One of the delicious facts about Wendy’s you should know is their affinity for relevancy. They consistently push the envelope. In a recent publicity stunt, they broadcasted a stream on Twitch, playing the ever popular game “Fortnite.” While the stream didn’t garner much attention, the aftermath did, resulting in video clips and buzz. That’s right, the only way to sell younglings hamburgers these days is through video games.
Through their long history, Wendy’s founder, Dave Thomas, innovated with drive-thru windows, simple, and cheap menus, and a host of other things no other fast food chain would touch. Often, the strategy paid off. They earned a reputation for quality food, low prices, and staying ahead of the curve. They also introduce limited-time food, like the recent Bacon Maple Chicken sandwich. Today, they hopped on board the delivery craze sweeping the U.S., allowing customers to order their food through the DoorDash smartphone app.
All that aside, Wendy’s isn’t perfect. Their menu is mostly overloaded, high-calorie junk food, full of salt, fat, and carbs. With massive hamburgers like “Dave’s Triple” and “Baconator” adding up to a thousand calories, it’s not exactly health food. Of course, that is all par for the course in the fast food industry.
Of the many fast food chains, however, Wendy’s has done one of the best jobs wooing millennials. Their snarky social media accounts, adoption of the newest technology, and revamping older stores to include bigger televisions and cozier hang outs have, by and large, won over the young folk. Plus, no one can deny the power of the Frosty.
There’s much more to Wendy’s than you might not realize, and frankly, it’s time to study up. So, get ready to devour some delicious Facts About Wendy’s You Should Know.
Founder Dave Thomas opened the very first Wendy's in Columbus, Ohio, on November 15, 1969.
The restaurant saw explosive success over the next ten years, opening 2,000 restaurants, some of which are in Canada and Mexico.
Speaking of Canada, if you have a chance to eat at one of Wendy's Canadian restaurants, you'll see poutine on the menu.
By 1979, Wendy's introduced the first salad bar in a fast food restaurant.
Their first slogan, "Quality is our Recipe," is still used today and is one of their core values.
Of course, they've had several slogans over the years, including the ever popular, "Where's the beef?" Since 2016, their slogan has been "Deliciously Different."
Dave Thomas was once a big part of their advertising campaigns, included in over 800 commercials.
He named the restaurant after his daughter, Melinda Lou. Her siblings struggled with her name, calling her "Wenda" instead. Wendy became her nickname and a star was born.
Before opening Wendy's, Thomas was hired to turn a few Kentucky Fried Chicken restaurants around. He did, of course, and used the profits as seed money to Wendy's.
The Frosty has been the company's brain-freezing treat since it first opened. At the time, it cost 35 cents.
Today, the Frosty is still wildly popular. Wendy's roughly sells 300 million Frosty's a year.
Some of Wendy's early ads are interesting to say the least. An early commercial involves an animated Wendy surrounded by three anthropomorphic singing and dancing hamburgers.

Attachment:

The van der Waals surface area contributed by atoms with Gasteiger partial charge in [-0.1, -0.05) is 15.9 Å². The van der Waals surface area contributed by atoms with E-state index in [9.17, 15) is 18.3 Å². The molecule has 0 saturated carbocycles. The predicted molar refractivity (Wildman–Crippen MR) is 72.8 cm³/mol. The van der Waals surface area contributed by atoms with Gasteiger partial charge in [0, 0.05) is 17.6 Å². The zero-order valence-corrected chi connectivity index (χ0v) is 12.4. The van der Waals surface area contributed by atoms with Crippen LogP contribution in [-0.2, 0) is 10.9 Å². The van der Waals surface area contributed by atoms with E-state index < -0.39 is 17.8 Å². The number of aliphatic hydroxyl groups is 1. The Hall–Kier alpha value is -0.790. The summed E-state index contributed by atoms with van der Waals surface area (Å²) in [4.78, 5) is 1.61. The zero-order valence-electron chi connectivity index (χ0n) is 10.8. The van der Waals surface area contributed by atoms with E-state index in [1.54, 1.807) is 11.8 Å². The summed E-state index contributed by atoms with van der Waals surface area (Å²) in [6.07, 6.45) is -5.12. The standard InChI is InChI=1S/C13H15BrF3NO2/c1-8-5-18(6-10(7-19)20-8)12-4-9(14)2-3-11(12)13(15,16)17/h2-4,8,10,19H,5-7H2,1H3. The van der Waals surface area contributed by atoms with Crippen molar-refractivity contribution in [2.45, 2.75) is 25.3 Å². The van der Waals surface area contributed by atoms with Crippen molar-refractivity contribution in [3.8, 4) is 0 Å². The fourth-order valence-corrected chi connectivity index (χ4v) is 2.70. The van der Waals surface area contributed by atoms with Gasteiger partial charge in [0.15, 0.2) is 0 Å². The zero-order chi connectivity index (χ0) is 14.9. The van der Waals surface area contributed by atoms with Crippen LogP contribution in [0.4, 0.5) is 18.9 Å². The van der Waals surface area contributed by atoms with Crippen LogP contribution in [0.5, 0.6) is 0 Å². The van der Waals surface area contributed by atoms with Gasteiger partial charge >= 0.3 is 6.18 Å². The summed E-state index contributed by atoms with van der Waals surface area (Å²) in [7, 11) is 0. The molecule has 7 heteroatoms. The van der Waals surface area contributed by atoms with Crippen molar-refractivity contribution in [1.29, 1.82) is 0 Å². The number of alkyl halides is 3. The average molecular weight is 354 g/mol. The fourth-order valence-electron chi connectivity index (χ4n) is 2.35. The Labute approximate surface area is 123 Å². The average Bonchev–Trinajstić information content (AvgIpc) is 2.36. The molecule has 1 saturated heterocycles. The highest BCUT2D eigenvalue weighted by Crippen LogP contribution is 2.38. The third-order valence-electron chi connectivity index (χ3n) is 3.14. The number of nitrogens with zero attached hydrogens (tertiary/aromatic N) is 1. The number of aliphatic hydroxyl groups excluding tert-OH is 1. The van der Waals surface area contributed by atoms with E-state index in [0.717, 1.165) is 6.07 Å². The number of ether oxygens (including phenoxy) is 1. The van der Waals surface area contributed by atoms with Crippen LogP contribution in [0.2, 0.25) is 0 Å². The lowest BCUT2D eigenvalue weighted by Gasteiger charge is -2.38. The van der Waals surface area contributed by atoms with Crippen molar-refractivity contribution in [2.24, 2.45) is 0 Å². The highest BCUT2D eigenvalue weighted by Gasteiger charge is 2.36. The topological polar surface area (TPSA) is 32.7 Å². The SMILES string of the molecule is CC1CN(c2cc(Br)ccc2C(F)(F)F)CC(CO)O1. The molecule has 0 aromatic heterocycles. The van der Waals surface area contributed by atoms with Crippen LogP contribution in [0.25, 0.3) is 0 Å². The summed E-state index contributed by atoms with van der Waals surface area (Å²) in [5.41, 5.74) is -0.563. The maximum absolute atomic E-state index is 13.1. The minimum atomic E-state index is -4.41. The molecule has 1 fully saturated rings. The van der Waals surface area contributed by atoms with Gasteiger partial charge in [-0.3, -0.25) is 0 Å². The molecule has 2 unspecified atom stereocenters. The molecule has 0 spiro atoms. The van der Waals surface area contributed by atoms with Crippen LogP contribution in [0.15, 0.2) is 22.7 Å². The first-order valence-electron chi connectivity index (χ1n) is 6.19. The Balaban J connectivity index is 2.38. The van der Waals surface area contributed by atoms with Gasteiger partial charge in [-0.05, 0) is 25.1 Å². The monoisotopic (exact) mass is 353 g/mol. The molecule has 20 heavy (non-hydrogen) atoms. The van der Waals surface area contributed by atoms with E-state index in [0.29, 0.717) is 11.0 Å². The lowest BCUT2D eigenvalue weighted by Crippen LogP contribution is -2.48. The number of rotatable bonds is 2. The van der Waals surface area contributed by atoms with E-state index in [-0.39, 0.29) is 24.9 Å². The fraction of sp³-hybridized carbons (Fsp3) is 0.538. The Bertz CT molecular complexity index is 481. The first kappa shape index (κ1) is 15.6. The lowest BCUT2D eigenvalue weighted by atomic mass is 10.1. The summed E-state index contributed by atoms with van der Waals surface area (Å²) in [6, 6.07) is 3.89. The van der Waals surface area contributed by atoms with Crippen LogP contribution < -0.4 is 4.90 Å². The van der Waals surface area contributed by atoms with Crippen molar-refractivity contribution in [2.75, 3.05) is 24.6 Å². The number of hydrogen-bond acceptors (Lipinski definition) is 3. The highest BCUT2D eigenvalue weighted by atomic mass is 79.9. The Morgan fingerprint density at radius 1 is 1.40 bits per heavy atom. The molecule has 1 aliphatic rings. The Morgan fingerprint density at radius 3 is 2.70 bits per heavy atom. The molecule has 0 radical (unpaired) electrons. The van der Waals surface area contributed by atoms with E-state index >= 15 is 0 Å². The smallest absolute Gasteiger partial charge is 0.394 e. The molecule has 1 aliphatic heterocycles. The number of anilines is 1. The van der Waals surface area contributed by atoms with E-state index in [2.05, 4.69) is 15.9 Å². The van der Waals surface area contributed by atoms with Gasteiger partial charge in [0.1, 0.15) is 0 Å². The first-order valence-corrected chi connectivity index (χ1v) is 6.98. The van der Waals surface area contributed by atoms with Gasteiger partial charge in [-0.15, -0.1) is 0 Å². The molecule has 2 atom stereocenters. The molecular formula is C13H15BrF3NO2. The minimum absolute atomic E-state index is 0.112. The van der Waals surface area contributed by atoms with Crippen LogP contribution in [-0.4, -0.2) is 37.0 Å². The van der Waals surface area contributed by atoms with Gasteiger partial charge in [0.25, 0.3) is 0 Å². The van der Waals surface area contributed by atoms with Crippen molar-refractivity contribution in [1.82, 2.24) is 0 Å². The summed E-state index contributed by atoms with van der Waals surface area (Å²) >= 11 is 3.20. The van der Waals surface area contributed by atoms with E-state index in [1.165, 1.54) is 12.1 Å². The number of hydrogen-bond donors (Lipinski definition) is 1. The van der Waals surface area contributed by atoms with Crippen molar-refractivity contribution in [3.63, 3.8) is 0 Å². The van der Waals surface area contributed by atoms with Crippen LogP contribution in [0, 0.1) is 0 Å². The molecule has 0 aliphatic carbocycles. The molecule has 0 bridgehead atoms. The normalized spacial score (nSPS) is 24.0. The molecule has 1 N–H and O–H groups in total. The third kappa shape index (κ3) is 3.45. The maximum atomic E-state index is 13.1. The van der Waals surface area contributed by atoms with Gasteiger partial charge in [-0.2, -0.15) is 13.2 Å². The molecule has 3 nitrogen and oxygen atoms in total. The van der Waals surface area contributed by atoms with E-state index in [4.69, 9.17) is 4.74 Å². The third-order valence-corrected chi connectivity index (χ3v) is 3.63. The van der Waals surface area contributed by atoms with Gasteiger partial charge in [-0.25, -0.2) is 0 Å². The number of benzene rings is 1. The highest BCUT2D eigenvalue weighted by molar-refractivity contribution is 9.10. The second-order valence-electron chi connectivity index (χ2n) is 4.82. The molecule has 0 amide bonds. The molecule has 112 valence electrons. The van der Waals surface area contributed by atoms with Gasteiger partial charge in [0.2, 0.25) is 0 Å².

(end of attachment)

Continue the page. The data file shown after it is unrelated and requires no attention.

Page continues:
Inspired by an old-fashioned hamburger joint in Kalamazoo, Michigan, called Kewpee Burger, Wendy's prepares their hamburgers in the same way, as a square.
A high school dropout at age 15, Dave Thomas later regretted it and worried his success would convince other teens to dropout, too. So, in 1993, he obtained his GED from Coconut Creek High School.
They were one of the first fast food restaurants to adopt the modern drive-thru window.
The menu in Japan has food that might surprise you, including Mature Hakata Mentaiko and the Foie Gras Burger.
The chocolate Frosty isn't exactly all-chocolate. Thomas didn't want to overwhelm customers with too much chocolate, so he mixed chocolate and vanilla together in the Frosty machine.
Pizza might have been on the menu. At one time, they considered merging with Papa John's before the popular pizzeria owner fell to scandal after using the N-word. Of course, after that, merger talks halted.
They're social media savvy, active on Twitter with over two million followers, and have been known for taking on trolls with clever clap-back tweets.
They took a big chance back in the '80s and pioneered the value menu, a permanent menu priced down to 99 cents.
They have a huge heart for adoption. Partnering with the Dave Thomas Foundation for Adoption, Wendy's also provides an adoption-friendly workplace, like time off and financial assistance for each adopted child.
Thomas, himself, was adopted when he was six-weeks old. Despite having a mostly negative experience with it, he supported adoption with a heavy zeal.
In 2008, Arby's bought Wendy's for a cool $2.34 billion dollars. They had rejected two former offers before finally agreeing to a buy out. The Thomas family reportedly was devastated by it.
Their current logo made headlines for a possible "hidden meaning" in it. Many thought the message read, "Mom" on Wendy's collar. The company came out saying the message was unintentional.
Did you know other companies have hidden messages in their logos? It’s true! You need to check out 25 Cleverly Hidden Images In Logos You Probably Didn’t Notice